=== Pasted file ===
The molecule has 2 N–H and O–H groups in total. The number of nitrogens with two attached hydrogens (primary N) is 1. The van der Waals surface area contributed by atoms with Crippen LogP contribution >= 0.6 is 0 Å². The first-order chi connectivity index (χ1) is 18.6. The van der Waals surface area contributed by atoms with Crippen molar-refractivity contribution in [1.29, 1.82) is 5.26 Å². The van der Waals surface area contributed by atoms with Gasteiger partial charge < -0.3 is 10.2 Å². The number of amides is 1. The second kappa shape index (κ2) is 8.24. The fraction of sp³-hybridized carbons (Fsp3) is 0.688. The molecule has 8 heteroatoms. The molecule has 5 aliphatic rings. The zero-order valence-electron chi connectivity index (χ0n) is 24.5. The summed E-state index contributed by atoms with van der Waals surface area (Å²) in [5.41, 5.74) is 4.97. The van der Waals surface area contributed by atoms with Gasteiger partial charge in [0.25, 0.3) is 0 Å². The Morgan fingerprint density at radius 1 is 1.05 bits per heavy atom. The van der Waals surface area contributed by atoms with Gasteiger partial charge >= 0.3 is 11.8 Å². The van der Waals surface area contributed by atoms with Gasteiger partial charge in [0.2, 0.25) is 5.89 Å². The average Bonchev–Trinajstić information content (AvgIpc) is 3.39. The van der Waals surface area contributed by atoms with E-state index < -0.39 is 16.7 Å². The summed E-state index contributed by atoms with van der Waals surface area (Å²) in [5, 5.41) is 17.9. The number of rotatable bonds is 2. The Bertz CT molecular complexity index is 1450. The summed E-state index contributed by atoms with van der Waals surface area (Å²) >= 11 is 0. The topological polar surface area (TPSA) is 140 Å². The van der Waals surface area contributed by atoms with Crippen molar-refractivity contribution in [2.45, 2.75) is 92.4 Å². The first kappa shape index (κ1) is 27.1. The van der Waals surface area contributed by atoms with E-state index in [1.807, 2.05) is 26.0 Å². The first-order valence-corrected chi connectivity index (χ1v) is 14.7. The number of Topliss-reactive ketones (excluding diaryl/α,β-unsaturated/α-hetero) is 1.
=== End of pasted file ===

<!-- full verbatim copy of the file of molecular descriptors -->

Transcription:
The molecule has 2 N–H and O–H groups in total. The number of nitrogens with two attached hydrogens (primary N) is 1. The van der Waals surface area contributed by atoms with Crippen LogP contribution >= 0.6 is 0 Å². The first-order chi connectivity index (χ1) is 18.6. The van der Waals surface area contributed by atoms with Crippen molar-refractivity contribution in [1.29, 1.82) is 5.26 Å². The van der Waals surface area contributed by atoms with Gasteiger partial charge < -0.3 is 10.2 Å². The number of amides is 1. The second kappa shape index (κ2) is 8.24. The fraction of sp³-hybridized carbons (Fsp3) is 0.688. The molecule has 8 heteroatoms. The molecule has 5 aliphatic rings. The zero-order valence-electron chi connectivity index (χ0n) is 24.5. The summed E-state index contributed by atoms with van der Waals surface area (Å²) in [5.41, 5.74) is 4.97. The van der Waals surface area contributed by atoms with Gasteiger partial charge in [0.25, 0.3) is 0 Å². The Morgan fingerprint density at radius 1 is 1.05 bits per heavy atom. The van der Waals surface area contributed by atoms with Gasteiger partial charge >= 0.3 is 11.8 Å². The van der Waals surface area contributed by atoms with Gasteiger partial charge in [0.2, 0.25) is 5.89 Å². The average Bonchev–Trinajstić information content (AvgIpc) is 3.39. The van der Waals surface area contributed by atoms with E-state index < -0.39 is 16.7 Å². The summed E-state index contributed by atoms with van der Waals surface area (Å²) in [5, 5.41) is 17.9. The number of rotatable bonds is 2. The Bertz CT molecular complexity index is 1450. The summed E-state index contributed by atoms with van der Waals surface area (Å²) >= 11 is 0. The topological polar surface area (TPSA) is 140 Å². The van der Waals surface area contributed by atoms with Crippen molar-refractivity contribution in [2.45, 2.75) is 92.4 Å². The first kappa shape index (κ1) is 27.1. The van der Waals surface area contributed by atoms with E-state index in [1.807, 2.05) is 26.0 Å². The first-order valence-corrected chi connectivity index (χ1v) is 14.7. The number of Topliss-reactive ketones (excluding diaryl/α,β-unsaturated/α-hetero) is 1.